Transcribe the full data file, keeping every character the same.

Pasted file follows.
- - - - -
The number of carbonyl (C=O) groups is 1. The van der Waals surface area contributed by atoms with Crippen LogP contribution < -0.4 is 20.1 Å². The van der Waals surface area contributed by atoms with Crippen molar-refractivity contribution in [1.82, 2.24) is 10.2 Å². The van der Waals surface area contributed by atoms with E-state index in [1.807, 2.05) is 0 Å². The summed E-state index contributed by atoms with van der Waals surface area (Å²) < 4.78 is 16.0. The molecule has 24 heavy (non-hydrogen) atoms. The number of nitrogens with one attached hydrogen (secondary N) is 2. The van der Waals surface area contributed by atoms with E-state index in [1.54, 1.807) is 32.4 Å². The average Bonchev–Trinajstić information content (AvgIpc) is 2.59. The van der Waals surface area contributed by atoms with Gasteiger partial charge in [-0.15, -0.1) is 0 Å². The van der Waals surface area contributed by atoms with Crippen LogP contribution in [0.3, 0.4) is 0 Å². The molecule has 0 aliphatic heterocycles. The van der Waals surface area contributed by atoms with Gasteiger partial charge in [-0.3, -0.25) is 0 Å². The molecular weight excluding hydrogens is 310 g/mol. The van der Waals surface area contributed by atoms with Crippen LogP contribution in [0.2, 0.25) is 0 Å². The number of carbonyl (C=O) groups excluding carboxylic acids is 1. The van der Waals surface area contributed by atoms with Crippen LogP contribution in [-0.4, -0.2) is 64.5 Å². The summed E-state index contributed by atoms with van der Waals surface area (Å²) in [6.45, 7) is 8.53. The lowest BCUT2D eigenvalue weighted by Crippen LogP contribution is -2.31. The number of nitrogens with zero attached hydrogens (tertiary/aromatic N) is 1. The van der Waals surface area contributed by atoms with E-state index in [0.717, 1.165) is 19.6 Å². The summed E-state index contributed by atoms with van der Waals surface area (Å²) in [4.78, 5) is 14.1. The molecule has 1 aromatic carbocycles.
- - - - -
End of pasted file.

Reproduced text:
The number of carbonyl (C=O) groups is 1. The van der Waals surface area contributed by atoms with Crippen LogP contribution < -0.4 is 20.1 Å². The van der Waals surface area contributed by atoms with Crippen molar-refractivity contribution in [1.82, 2.24) is 10.2 Å². The van der Waals surface area contributed by atoms with E-state index in [1.807, 2.05) is 0 Å². The summed E-state index contributed by atoms with van der Waals surface area (Å²) < 4.78 is 16.0. The molecule has 24 heavy (non-hydrogen) atoms. The number of nitrogens with one attached hydrogen (secondary N) is 2. The van der Waals surface area contributed by atoms with E-state index in [1.54, 1.807) is 32.4 Å². The average Bonchev–Trinajstić information content (AvgIpc) is 2.59. The van der Waals surface area contributed by atoms with Gasteiger partial charge in [-0.15, -0.1) is 0 Å². The van der Waals surface area contributed by atoms with Crippen LogP contribution in [0.3, 0.4) is 0 Å². The molecule has 0 aliphatic heterocycles. The van der Waals surface area contributed by atoms with Gasteiger partial charge in [-0.3, -0.25) is 0 Å². The molecular weight excluding hydrogens is 310 g/mol. The van der Waals surface area contributed by atoms with Crippen LogP contribution in [0.2, 0.25) is 0 Å². The number of carbonyl (C=O) groups excluding carboxylic acids is 1. The van der Waals surface area contributed by atoms with Crippen LogP contribution in [-0.4, -0.2) is 64.5 Å². The summed E-state index contributed by atoms with van der Waals surface area (Å²) in [6.45, 7) is 8.53. The lowest BCUT2D eigenvalue weighted by Crippen LogP contribution is -2.31. The number of nitrogens with zero attached hydrogens (tertiary/aromatic N) is 1. The van der Waals surface area contributed by atoms with E-state index in [0.717, 1.165) is 19.6 Å². The summed E-state index contributed by atoms with van der Waals surface area (Å²) in [4.78, 5) is 14.1. The molecule has 1 aromatic carbocycles.